3D printed porous contactors for enhanced oil droplet coalescence

Abouther Al-Shimmery, Saeed Mazinani, Joseph Flynn, John Chew, Davide Mattia

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The fabrication of 3D printed porous contactors based on triply periodic minimal surfaces (TPMS) is reported here for the first time. The structures, based on the Schwarz-P and Gyroid TPMS, were tested for oil-in-water demulsification via oil droplet coalescence and compared to a contactor with cylindrical pores and natural separation. The contactors were characterized in terms of intrinsic permeability, resistance and oil separation efficiency, for different oil concentrations (0.3, 0.4, 0.5 vol%) in the oil-in-water emulsion, vacuum pressures (10 and 20 mbar) and thickness of the contactors (4.68 and 9.36 mm). Results show that while the Gyroid contactor has the highest resistance and lowest intrinsic permeability of all three structures, it has 18% and 5% higher separation efficiency than the cylindrical and Schwarz-P structures, respectively. These characteristics reflect the higher tortuosity and surface area of the Gyroid structure compared to the other two. At 90%, the Gyroid structure also has a 22% higher separation efficiency and a two order of magnitude higher separation rate for the permeate compared to natural coalescence, attributed to an 8-fold increase in oil droplet diameter of the permeate compared to the feed, as a result of passage through the contactor. Higher vacuum pressure and higher contactor thickness further increase the separation efficiency of all structures, but the effect is more pronounced for the Gyroid structure due to its higher tortuosity. These results show that 3D printing is an effective tool for the design of porous contactors where a high surface area of interaction is key to their success, paving their way to extended use in a variety of industrial applications.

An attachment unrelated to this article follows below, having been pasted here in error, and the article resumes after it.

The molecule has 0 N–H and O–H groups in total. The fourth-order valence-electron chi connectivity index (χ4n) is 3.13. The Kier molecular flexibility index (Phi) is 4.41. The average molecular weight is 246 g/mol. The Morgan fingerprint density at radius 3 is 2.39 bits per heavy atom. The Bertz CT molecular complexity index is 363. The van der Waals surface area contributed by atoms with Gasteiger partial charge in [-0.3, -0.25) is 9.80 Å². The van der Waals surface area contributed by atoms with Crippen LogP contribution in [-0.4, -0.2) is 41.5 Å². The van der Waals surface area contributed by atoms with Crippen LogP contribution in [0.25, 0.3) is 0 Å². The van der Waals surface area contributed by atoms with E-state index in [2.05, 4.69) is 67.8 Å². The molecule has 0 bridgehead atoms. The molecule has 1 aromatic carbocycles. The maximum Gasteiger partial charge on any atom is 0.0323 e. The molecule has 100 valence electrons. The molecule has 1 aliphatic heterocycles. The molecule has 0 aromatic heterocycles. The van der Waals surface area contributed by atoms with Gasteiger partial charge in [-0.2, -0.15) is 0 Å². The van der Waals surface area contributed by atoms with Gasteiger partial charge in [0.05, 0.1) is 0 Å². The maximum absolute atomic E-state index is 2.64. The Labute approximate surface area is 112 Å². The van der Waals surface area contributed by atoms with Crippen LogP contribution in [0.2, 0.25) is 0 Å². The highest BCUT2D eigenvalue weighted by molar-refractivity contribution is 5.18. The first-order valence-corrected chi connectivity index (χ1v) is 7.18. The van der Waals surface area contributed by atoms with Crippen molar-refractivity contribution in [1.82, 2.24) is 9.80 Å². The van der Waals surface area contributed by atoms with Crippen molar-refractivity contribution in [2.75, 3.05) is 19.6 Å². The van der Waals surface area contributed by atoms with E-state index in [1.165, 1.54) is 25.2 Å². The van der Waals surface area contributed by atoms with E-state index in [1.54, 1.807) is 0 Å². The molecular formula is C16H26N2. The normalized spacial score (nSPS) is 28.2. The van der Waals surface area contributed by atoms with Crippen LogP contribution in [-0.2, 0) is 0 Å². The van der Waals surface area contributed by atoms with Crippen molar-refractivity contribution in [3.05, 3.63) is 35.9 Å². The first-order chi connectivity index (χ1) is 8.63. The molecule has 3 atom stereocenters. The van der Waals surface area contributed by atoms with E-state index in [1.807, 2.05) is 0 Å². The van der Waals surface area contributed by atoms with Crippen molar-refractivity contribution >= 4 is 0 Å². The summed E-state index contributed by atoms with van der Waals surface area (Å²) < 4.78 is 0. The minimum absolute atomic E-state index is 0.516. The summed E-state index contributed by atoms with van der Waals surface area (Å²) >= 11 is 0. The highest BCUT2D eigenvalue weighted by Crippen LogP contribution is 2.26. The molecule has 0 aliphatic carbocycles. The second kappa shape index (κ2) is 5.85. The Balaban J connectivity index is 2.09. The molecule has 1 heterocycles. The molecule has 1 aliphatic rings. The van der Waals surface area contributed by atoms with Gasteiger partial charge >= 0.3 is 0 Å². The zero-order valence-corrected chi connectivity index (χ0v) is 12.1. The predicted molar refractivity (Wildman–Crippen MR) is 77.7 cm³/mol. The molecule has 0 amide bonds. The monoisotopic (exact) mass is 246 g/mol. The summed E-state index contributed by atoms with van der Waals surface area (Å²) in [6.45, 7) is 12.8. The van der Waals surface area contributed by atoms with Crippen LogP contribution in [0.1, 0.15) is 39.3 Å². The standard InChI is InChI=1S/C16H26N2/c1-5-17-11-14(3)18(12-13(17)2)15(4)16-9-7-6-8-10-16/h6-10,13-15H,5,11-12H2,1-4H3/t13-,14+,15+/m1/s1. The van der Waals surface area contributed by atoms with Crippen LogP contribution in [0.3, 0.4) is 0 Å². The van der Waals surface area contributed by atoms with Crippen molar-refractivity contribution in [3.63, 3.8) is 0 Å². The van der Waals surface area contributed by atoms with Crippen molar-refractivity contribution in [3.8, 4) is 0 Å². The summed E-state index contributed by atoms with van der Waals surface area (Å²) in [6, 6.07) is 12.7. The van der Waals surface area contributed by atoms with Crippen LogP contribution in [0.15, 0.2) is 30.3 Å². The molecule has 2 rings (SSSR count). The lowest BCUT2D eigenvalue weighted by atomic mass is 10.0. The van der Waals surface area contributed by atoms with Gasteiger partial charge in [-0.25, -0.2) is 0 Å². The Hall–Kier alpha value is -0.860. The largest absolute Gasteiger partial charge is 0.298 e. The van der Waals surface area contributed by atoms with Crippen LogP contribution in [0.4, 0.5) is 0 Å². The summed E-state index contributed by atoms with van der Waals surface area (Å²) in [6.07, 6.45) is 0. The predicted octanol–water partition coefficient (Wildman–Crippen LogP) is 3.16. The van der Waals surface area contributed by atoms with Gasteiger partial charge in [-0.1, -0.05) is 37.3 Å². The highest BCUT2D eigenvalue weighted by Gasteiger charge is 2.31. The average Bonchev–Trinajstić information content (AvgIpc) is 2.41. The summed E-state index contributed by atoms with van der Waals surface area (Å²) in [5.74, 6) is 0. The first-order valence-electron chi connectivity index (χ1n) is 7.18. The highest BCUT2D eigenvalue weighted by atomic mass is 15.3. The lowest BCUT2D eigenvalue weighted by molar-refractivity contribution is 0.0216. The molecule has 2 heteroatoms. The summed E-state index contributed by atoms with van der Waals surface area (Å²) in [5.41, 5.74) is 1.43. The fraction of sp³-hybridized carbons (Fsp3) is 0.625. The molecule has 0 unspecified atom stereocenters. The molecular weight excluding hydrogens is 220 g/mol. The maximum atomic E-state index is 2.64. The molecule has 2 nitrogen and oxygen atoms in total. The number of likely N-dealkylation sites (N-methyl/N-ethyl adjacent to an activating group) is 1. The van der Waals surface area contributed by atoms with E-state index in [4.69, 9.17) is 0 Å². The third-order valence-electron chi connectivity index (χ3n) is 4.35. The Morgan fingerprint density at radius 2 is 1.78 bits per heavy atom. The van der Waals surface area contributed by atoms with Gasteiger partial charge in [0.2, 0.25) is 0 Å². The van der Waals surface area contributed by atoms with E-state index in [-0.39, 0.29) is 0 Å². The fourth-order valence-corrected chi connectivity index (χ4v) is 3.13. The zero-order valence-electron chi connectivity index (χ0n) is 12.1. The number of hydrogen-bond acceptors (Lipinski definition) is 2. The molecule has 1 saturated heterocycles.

Original languageEnglish
Article number117274
JournalJournal of Membrane Science
Early online date19 Jul 2019
Publication statusPublished - 15 Nov 2019


  • 3D printing
  • Contactors
  • membranes
  • Oil-in-water demulsification

ASJC Scopus subject areas

  • Biochemistry
  • Materials Science(all)
  • Physical and Theoretical Chemistry
  • Filtration and Separation


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